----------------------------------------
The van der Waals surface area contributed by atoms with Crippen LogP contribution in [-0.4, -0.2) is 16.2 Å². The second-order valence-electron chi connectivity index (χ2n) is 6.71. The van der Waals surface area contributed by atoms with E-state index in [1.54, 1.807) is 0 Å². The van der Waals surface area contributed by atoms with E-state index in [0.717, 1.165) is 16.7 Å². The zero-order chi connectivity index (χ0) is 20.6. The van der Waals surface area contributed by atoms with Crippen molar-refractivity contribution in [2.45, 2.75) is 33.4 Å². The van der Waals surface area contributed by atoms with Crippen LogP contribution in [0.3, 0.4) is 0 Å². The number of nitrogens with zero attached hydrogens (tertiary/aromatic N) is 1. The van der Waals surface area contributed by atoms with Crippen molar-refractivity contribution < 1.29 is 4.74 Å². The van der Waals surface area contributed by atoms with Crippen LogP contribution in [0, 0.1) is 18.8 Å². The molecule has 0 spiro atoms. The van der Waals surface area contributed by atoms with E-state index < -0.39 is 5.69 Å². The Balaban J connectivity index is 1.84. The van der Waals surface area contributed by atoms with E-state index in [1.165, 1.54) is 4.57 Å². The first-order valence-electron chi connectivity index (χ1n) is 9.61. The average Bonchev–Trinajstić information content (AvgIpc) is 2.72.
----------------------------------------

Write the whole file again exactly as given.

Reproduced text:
The van der Waals surface area contributed by atoms with Crippen LogP contribution in [-0.4, -0.2) is 16.2 Å². The second-order valence-electron chi connectivity index (χ2n) is 6.71. The van der Waals surface area contributed by atoms with E-state index in [1.54, 1.807) is 0 Å². The van der Waals surface area contributed by atoms with E-state index in [0.717, 1.165) is 16.7 Å². The zero-order chi connectivity index (χ0) is 20.6. The van der Waals surface area contributed by atoms with Crippen molar-refractivity contribution in [2.45, 2.75) is 33.4 Å². The van der Waals surface area contributed by atoms with Crippen LogP contribution in [0.3, 0.4) is 0 Å². The number of nitrogens with zero attached hydrogens (tertiary/aromatic N) is 1. The van der Waals surface area contributed by atoms with Crippen molar-refractivity contribution < 1.29 is 4.74 Å². The van der Waals surface area contributed by atoms with Crippen LogP contribution in [0, 0.1) is 18.8 Å². The molecule has 0 spiro atoms. The van der Waals surface area contributed by atoms with E-state index < -0.39 is 5.69 Å². The Balaban J connectivity index is 1.84. The van der Waals surface area contributed by atoms with E-state index in [1.165, 1.54) is 4.57 Å². The first-order valence-electron chi connectivity index (χ1n) is 9.61. The average Bonchev–Trinajstić information content (AvgIpc) is 2.72.